301/ Social Psychology
Characteristics of Persuasion
Persuasion surrounds us; it is everywhere that humans exist. From politicians, teachers, religious leaders, police officers, sales persons, family and friends, we are literally surrounded. Anytime you log onto the internet and see an ad, when you are cruising down the road and see a billboard, when you pick up a sales ad for your favorite store, when you read reviews of a book before purchasing it, it is all persuasion. But why is persuasion so important, and how is it so effective?
There are three main parts to persuasion according to Feenstra (2011), “As we explore persuasion, we can divide the persuasive communication into three parts: the …show more content…
It is effective because when we are already mildly interested in a product, we love to convince ourselves that we are right by having other people confirm it! They will have huge overweight person in a before picture, then a lean tanned, and beautifully toned person in the second. And obviously if it can work magic like that on them, it will work on me. They show us what we want to see, then they have people tell their personal stories to convince us that it is true, regardless if it is which we have no way of knowing, we want it to be, therefore rational appeals are effective.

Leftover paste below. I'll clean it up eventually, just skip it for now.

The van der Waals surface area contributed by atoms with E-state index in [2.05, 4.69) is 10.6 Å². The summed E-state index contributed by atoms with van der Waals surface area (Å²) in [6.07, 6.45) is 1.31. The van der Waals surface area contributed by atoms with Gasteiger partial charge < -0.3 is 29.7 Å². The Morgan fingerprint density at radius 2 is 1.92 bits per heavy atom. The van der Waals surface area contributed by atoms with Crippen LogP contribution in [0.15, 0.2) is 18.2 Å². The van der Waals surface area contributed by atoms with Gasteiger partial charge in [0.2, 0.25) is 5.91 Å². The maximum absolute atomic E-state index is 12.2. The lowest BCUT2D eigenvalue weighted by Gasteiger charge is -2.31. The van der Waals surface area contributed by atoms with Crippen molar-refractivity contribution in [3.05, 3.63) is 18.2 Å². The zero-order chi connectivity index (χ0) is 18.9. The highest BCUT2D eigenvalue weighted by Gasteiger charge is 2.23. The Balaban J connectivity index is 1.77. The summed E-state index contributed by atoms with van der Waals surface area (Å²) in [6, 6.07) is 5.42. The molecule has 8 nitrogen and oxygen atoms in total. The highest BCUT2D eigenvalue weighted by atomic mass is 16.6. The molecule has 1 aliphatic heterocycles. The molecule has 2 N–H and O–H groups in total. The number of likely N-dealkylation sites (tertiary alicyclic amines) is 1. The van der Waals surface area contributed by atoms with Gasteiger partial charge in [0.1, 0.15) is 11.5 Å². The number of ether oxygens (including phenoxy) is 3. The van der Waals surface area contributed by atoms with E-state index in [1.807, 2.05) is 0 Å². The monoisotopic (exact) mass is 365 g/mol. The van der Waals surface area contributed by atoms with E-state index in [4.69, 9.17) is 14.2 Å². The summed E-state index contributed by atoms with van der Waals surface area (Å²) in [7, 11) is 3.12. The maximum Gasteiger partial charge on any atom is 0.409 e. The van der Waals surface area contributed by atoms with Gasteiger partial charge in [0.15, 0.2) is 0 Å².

The sleeper-effect can either kill persuasion or make it. If a person is initially convinced that the product a person is selling is a good idea, it might seem like a great thing to buy. They use it for a couple of months, but then they get tired of it and do not care anymore. On the other hand the sleeper-effect can work the other way. A person sees an item, they initially are not to interested, but then some time passes and they find a use for it, this justifies the purchases and increases the persuasion of the product.
The audience is the last part in an effective persuasion message. There are many factors to determining what kind of method will work best on an audience. First the communicator has to take into account the following: role of